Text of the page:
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A rearing pen containing several young crocodiles of the same age.
Photo: Chris Johnson

August 31, 2001
Farming Native Species
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Log Transcript

Every year, many thousands of saltwater and freshwater crocodiles are killed for their meat and leather. The animals in this picture could soon be admired for their contribution to a stylish pair of shoes, a handbag slung over a trend-setting arm, a tasty treat in a burger or a meal in a classy seafood restaurant. The skin of the saltwater crocodile is the most highly valued crocodilian type in the world. In many countries, including Australia, programs involving the sustainable use of wild stocks are now in place. Commercially harvesting these large wild animals makes them more valuable to people, therefore providing an incentive for them to be preserved.

The other day, the Odyssey crew were able to visit a crocodile farm just outside Darwin. The farm is divided into two areas, one contains the breeding adults, the other, the animals being raised for slaughter. The complex was initially stocked with females removed from an area that produces 10-15 nests annually, the impact of which is currently being assessed by the Territories Conservation Commission. Most males came from the same area or were problem animals.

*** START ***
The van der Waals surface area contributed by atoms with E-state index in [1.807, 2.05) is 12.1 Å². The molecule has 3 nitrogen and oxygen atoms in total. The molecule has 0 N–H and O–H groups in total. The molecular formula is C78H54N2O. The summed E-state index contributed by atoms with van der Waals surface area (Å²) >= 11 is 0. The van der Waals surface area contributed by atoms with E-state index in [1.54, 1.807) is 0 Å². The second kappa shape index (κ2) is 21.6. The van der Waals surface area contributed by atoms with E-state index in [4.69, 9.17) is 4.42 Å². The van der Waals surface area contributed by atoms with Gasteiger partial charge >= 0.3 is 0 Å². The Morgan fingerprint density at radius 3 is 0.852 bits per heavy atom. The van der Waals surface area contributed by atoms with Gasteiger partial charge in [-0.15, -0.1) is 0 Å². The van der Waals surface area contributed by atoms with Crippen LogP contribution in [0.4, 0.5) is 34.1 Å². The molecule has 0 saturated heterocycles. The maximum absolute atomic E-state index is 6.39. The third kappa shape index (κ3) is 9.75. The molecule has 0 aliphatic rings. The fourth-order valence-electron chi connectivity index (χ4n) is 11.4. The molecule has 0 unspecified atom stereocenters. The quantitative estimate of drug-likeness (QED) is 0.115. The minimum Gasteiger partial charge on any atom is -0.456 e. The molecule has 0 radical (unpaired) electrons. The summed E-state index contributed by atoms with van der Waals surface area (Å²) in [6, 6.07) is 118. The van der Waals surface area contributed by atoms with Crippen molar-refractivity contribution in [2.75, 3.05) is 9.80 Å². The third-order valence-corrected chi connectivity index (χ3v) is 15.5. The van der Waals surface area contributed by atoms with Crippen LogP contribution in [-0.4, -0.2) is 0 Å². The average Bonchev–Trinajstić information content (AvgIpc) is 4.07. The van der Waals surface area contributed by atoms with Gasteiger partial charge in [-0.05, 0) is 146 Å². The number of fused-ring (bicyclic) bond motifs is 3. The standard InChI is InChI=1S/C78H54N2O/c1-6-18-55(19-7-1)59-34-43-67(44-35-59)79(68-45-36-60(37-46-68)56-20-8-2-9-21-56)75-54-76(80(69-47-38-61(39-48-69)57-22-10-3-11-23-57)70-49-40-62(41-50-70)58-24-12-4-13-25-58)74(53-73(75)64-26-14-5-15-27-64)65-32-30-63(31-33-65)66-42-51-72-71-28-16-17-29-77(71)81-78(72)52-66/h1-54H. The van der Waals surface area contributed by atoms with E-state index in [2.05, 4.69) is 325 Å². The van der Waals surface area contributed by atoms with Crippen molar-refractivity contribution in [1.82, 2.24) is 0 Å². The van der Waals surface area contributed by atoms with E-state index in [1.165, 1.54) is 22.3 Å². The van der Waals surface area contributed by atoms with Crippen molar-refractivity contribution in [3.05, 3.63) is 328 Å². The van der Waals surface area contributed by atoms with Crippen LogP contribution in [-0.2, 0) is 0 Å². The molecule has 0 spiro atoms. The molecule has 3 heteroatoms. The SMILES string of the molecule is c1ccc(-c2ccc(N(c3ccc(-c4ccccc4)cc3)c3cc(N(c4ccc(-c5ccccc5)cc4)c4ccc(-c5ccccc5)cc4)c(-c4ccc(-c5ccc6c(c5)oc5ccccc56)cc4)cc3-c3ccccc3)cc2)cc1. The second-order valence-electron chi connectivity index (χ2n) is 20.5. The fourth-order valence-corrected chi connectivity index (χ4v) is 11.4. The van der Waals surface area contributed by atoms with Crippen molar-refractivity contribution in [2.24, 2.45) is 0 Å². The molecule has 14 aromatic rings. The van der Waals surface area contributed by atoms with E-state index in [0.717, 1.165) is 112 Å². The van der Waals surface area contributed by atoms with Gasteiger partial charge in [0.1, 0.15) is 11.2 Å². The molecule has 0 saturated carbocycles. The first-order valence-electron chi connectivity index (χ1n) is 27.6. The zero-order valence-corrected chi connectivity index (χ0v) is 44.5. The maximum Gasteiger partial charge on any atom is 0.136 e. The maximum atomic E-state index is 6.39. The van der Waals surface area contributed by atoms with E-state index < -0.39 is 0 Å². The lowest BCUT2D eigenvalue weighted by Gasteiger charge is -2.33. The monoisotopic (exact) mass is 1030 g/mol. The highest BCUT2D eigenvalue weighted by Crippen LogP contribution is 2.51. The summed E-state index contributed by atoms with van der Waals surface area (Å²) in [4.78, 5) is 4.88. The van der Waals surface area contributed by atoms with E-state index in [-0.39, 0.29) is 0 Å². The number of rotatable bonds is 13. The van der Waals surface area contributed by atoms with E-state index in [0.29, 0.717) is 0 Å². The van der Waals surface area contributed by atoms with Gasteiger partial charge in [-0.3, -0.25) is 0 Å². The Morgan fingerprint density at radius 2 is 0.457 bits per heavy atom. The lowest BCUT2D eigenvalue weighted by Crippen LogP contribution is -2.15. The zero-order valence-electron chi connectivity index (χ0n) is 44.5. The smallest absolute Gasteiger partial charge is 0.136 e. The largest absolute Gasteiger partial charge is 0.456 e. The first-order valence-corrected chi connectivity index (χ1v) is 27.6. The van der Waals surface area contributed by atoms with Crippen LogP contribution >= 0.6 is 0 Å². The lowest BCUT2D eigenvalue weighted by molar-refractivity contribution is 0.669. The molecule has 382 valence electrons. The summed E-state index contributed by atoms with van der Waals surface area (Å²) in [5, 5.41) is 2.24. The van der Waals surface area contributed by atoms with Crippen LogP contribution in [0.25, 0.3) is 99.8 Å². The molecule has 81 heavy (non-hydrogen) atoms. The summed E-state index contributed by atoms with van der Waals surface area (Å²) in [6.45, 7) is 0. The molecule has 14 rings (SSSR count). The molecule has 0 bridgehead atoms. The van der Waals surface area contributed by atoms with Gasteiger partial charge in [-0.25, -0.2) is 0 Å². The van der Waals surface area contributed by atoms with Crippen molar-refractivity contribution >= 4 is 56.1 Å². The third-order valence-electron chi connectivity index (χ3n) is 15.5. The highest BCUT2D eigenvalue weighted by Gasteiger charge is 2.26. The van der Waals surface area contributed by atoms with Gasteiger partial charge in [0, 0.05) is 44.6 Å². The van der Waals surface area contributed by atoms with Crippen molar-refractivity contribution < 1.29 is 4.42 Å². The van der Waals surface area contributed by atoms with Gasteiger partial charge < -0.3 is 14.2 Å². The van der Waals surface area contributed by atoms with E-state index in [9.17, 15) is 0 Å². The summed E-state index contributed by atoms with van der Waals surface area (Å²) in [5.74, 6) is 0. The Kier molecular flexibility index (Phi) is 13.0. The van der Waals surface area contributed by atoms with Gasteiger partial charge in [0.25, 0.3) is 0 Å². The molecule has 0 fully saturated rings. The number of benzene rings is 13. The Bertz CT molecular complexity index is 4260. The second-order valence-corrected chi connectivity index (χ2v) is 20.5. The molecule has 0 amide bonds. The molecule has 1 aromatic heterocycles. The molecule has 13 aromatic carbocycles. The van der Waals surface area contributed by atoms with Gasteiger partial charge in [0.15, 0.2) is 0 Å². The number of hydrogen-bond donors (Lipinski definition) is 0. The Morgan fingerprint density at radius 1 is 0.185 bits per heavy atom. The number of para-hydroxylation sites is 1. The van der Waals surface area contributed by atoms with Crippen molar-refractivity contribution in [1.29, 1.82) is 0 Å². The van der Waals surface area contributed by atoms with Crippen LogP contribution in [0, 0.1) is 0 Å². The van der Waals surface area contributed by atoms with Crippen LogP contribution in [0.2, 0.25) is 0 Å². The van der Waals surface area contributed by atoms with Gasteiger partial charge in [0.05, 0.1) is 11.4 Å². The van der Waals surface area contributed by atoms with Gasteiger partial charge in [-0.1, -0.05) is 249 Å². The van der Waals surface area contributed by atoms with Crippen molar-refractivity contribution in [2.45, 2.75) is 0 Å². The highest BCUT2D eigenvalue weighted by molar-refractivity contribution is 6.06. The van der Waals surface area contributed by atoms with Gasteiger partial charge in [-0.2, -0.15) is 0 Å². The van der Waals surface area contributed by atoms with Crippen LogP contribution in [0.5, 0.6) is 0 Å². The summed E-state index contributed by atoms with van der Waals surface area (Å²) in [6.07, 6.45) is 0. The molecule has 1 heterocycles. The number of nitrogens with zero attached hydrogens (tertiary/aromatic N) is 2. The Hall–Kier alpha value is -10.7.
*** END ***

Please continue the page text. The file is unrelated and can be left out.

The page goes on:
Due to what is known as the croc 'pecking order', large numbers of adults in the wild are not being allowed to breed. Amongst males, which are fiercely territorial, fighting results in some horrific injuries. Many males at this farm had amputations and scars from past battles. Given this social structure, there is evidence to suggest that harvesting wild adults has no bearing on the number of nests made and consequently, the number of young hatched.

We toured the captive breeding complex, which holds twenty pairs of adults, one male and one female per pen. Secluded pens give the animals refuge and high hatchling survival rates. Other croc farming programs often house high numbers of adults in large lagoons resulting in exceptionally high mortality rates for hatchlings.

Each of the 20 breeding pens contains a male and a female. The male at sexual maturity is much larger than the female and may exceed 7 meters in length.
Photo: Chris Johnson

Hatchlings are removed and placed in raising pens, which are graded on the basis of size. Each animal is selected for a particular trait that may be significant in the eventual selection of a croc that is better adapted to farming through captive breeding, such as growth rate, skin pattern and the acceptance of a particular food. Each is numbered, while their history to the egg and nest is known precisely.

For those who are a little disturbed at the thought of harvesting wild, native species, bear in mind that consuming these animals is far more environmentally sustainable. They are not introduced to a new environment, as are sheep and cattle, animals that are ill equipped to cope in inhospitable surroundings such as those found in Australia, whereas farming species such as crocs or kangaroos has a negligible environmental impact. Introduced species often require the conversion of rangeland to pastoral land, there is the problem of soil erosion due to the hard hooves of these animals, and soil salinity due to excessive irrigation as well as the introduction of disease.

This is Genevieve Johnson speaking to you from the Odyssey in Darwin, Australia.

Log by Genevieve Johnson

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